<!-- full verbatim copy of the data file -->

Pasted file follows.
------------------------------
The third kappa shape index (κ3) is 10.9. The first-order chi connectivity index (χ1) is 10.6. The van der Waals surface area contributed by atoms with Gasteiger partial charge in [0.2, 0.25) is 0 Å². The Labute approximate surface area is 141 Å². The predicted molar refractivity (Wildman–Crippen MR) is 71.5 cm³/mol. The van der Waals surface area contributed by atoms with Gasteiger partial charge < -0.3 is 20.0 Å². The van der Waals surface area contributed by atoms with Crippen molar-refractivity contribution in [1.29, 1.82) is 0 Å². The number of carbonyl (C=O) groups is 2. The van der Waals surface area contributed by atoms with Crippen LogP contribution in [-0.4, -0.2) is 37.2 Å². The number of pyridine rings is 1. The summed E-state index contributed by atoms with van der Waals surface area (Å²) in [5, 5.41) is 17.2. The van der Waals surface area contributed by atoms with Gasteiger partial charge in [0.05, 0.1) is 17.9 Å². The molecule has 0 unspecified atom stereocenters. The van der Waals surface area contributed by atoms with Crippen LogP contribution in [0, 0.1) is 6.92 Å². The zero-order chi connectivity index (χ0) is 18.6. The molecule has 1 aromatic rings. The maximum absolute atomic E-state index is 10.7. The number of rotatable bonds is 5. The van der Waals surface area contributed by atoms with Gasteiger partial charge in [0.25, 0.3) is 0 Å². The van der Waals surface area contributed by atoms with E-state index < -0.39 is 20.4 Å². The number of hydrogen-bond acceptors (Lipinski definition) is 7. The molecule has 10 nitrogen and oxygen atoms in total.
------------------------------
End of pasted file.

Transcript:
The third kappa shape index (κ3) is 10.9. The first-order chi connectivity index (χ1) is 10.6. The van der Waals surface area contributed by atoms with Gasteiger partial charge in [0.2, 0.25) is 0 Å². The Labute approximate surface area is 141 Å². The predicted molar refractivity (Wildman–Crippen MR) is 71.5 cm³/mol. The van der Waals surface area contributed by atoms with Gasteiger partial charge < -0.3 is 20.0 Å². The van der Waals surface area contributed by atoms with Crippen molar-refractivity contribution in [1.29, 1.82) is 0 Å². The number of carbonyl (C=O) groups is 2. The van der Waals surface area contributed by atoms with Crippen LogP contribution in [-0.4, -0.2) is 37.2 Å². The number of pyridine rings is 1. The summed E-state index contributed by atoms with van der Waals surface area (Å²) in [5, 5.41) is 17.2. The van der Waals surface area contributed by atoms with Gasteiger partial charge in [0.05, 0.1) is 17.9 Å². The molecule has 0 unspecified atom stereocenters. The van der Waals surface area contributed by atoms with Crippen LogP contribution in [0, 0.1) is 6.92 Å². The zero-order chi connectivity index (χ0) is 18.6. The molecule has 1 aromatic rings. The maximum absolute atomic E-state index is 10.7. The number of rotatable bonds is 5. The van der Waals surface area contributed by atoms with Gasteiger partial charge in [0.25, 0.3) is 0 Å². The van der Waals surface area contributed by atoms with E-state index < -0.39 is 20.4 Å². The number of hydrogen-bond acceptors (Lipinski definition) is 7. The molecule has 10 nitrogen and oxygen atoms in total.